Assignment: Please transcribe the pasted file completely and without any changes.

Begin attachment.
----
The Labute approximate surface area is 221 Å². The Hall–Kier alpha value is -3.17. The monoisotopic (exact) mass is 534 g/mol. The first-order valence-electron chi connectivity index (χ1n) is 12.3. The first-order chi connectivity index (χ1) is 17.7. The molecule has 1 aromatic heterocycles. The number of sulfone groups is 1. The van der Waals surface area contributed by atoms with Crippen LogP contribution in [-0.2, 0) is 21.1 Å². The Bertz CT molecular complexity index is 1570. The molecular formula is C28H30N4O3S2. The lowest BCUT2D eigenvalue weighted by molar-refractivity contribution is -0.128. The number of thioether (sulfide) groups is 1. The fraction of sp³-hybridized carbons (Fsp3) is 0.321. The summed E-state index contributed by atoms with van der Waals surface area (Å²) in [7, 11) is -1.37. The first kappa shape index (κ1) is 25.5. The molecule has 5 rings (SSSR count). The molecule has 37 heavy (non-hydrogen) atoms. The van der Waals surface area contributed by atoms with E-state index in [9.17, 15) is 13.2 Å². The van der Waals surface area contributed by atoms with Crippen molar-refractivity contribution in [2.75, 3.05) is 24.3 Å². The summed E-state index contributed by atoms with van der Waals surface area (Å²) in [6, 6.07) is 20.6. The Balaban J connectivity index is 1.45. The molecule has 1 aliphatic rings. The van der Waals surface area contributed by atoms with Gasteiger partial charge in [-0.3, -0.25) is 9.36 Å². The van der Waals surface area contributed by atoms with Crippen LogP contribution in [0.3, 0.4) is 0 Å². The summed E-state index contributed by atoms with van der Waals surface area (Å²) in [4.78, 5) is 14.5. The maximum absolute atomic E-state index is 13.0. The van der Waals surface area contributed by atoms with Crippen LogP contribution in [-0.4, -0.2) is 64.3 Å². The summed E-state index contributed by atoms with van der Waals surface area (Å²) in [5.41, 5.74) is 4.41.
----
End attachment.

The Labute approximate surface area is 221 Å². The Hall–Kier alpha value is -3.17. The monoisotopic (exact) mass is 534 g/mol. The first-order valence-electron chi connectivity index (χ1n) is 12.3. The first-order chi connectivity index (χ1) is 17.7. The molecule has 1 aromatic heterocycles. The number of sulfone groups is 1. The van der Waals surface area contributed by atoms with Crippen LogP contribution in [-0.2, 0) is 21.1 Å². The Bertz CT molecular complexity index is 1570. The molecular formula is C28H30N4O3S2. The lowest BCUT2D eigenvalue weighted by molar-refractivity contribution is -0.128. The number of thioether (sulfide) groups is 1. The fraction of sp³-hybridized carbons (Fsp3) is 0.321. The summed E-state index contributed by atoms with van der Waals surface area (Å²) in [7, 11) is -1.37. The first kappa shape index (κ1) is 25.5. The molecule has 5 rings (SSSR count). The molecule has 37 heavy (non-hydrogen) atoms. The van der Waals surface area contributed by atoms with E-state index in [9.17, 15) is 13.2 Å². The van der Waals surface area contributed by atoms with Crippen molar-refractivity contribution in [2.75, 3.05) is 24.3 Å². The summed E-state index contributed by atoms with van der Waals surface area (Å²) in [6, 6.07) is 20.6. The Balaban J connectivity index is 1.45. The molecule has 1 aliphatic rings. The van der Waals surface area contributed by atoms with Gasteiger partial charge in [-0.3, -0.25) is 9.36 Å². The van der Waals surface area contributed by atoms with Crippen LogP contribution in [0.3, 0.4) is 0 Å². The summed E-state index contributed by atoms with van der Waals surface area (Å²) in [4.78, 5) is 14.5. The maximum absolute atomic E-state index is 13.0. The van der Waals surface area contributed by atoms with Crippen LogP contribution in [-0.4, -0.2) is 64.3 Å². The summed E-state index contributed by atoms with van der Waals surface area (Å²) in [5.41, 5.74) is 4.41.